Construction of Pagodas
In the Buddhist tradition, the Pagodas or Stupas are religious monuments in a shape of a conic tower, which are erected as symbols of peace and harmony and which, considered as sacred manifestations of a perfect mind, are the center of prayers and peregrinations of devotees and practitioners. For the benefit of all beings, the Pagodas also protect from the five great disasters of the war, the epidemic illness, the famine, the pollution and the poverty.
Erected in auspicious places, with an altruistic motivation and with specific designs and the right proportions, the Pagodas are built with selected materials, such stone, brick or concrete, and are painted in white, yellow and even gold color.
Among its architectonic features, it is remarkable the stone, concrete or marble platform over which they are based, around which the pilgrims make sacred circumvallation’s. On the top of this platform is erected the base of the Pagoda itself, which can be of square or octagonal design and which can have various steps. All the Pagodas have inside them, even at the base, a few sealed chambers, some of which are used as room for the meditation practice.
Over the platform is based a convex structure called Bumpa, which symbolizes the thirty one planes of existence and in which interior are put valuable objects that emanates the vital force of the body of the full Enlightened One, such as sacred texts, relics of great masters of the History or tsa-tsas, which are small molds of Pagodas which contain prayer rolls and which have been elaborated during the recitation of specific mantras.
In the Mahayana School, culminating the Pagoda is placed a conic tower, often of pyramidal style and of various levels of descendent size (normally thirteen), over which is placed a golden pinnacle in the shape of an umbrella. This is habitually crowed with a jewel that connotes the enlightenment, frequently with the shape of the moon –which symbolizes the Bodhiçitta motivation for the benefit of all beings− and the sun −which symbolizes the wisdom−. The consecration of the Pagoda culminates with its placement.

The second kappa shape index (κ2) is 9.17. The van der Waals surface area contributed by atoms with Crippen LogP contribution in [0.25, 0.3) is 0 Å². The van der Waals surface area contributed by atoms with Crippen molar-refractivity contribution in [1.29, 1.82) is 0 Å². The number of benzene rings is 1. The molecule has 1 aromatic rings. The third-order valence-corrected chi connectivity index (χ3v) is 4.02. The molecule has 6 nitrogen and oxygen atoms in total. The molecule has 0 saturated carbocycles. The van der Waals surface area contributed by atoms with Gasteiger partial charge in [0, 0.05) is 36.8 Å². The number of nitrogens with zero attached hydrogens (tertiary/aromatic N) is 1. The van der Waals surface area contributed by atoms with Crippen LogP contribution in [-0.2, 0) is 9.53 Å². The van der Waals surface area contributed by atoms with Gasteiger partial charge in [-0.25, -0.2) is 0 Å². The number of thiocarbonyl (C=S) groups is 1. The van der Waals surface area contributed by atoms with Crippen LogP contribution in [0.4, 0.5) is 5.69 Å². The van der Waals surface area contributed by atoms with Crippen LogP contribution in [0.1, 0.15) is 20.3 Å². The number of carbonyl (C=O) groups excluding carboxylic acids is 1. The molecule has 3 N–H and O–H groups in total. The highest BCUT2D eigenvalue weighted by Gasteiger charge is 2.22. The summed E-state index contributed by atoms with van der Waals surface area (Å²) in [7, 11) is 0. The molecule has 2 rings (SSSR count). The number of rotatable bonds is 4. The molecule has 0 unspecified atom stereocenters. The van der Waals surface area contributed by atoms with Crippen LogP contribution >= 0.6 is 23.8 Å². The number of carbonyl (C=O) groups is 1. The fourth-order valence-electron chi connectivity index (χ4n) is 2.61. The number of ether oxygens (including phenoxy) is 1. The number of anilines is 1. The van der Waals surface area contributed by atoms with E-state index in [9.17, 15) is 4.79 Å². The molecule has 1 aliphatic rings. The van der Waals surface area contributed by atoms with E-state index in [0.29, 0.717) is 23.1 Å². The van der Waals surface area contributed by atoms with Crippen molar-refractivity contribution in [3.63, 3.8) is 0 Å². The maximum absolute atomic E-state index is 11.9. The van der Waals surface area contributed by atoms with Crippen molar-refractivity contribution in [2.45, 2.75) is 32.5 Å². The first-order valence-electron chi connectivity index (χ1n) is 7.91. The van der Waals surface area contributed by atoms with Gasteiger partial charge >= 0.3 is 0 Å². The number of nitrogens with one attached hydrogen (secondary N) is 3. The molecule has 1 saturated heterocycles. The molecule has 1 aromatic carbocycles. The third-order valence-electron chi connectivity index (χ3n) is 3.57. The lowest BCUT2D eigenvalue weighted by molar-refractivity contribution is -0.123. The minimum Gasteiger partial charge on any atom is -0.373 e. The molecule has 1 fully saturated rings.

According to the tradition, the different steps which have to be followed in the process of the construction of the Pagodas begin with the election of an auspicious day and with the blessing with prayers and pujas of the selected ground. There have to be also prepared the recipients and the objects of value that these will contain. Following certain ceremonies, these containers will be deposited inside the Pagoda, which will be finally consecrated.
Although in the world there are thousands of Pagodas, raised either in Asiatic countries, as in different countries of the West, for the Buddhist tradition, and in particular for the Vajrayana Buddhism, eight are the Pagodas or Stupas that, due to their link with the life of the Buda, have the main role. These eight Pagodas are the Blowing Lotus of the Birth of Buddha Stupa, the Enlightenment Stupa, the Turn of the Wheel of Dharma and the Many Entrances of the Auspiciousness Stupa, the Great Miracle Stupa, the Descending from the Tushita heaven Stupa, the Reunification of the Sangha Stupa, the Victory Stupa and the Paranirvana Stupa, being the latter the most common one in the Theravada Buddhism countries.
Project of Trikaya for the construction of Pagodas in the Iberian Peninsula
During 1999, the founder of Trikaya, the Saya Kunsal Kassapa, received from various of his masters at Myanmar −as the Sayadaw (religious master) Badanta Tikkha, member of the Sangha council in Asia, or the Sayadaw Kateti Vara, Abbot of the Relics Museum of Myanmar−, a large number of relics of great value, belonging to Buddha and to some of his most exemplary disciples, such as Sariputta, Mogalana or Ananda.
In the beginning of the following year, after receiving at the Sikkim Monastery in Rumtek, Sikkim (India), the transmission of Dham Ngakzod and Kagyu Ngakzod from His Eminence the XII Gyaltsab Rinpoche (transmissions that in 2007 he also received from His Eminence the XII Tai Situpa Rinpoche at the Sherab Ling Monastery at India), the Saya distributed some of these inestimable relics among Dharma centers of various countries.
In despite of it, and having in consideration the large number of relics that are still in his hands, the Saya has in view the construction at the Iberian Peninsula of at least three Pagodas –two of them at Madrid and Cataluña, respectively, and the last one at Portugal−, which could guard these sacred elements and which could last until the fifth millennium, when the teachings of the Gotama Buddha will be not learnt any more. In the process there should be obtained the official permits and there should be found the adequate land for it.
In 2011, the founder of Trikaya had diverse meetings, after which it was found an emplacement with the optimum conditions for constructing one of these Pagodas at San Lorenzo de El Escorial (Madrid), town with a famous monastery and which is declared as a World Heritage monument. The Pagodas will be built following the model of the Paranirvana Pagoda, used either in the countries adhered to the Mahayana School of Buddhism, as in the ones in which is practiced the Theravada Buddhism.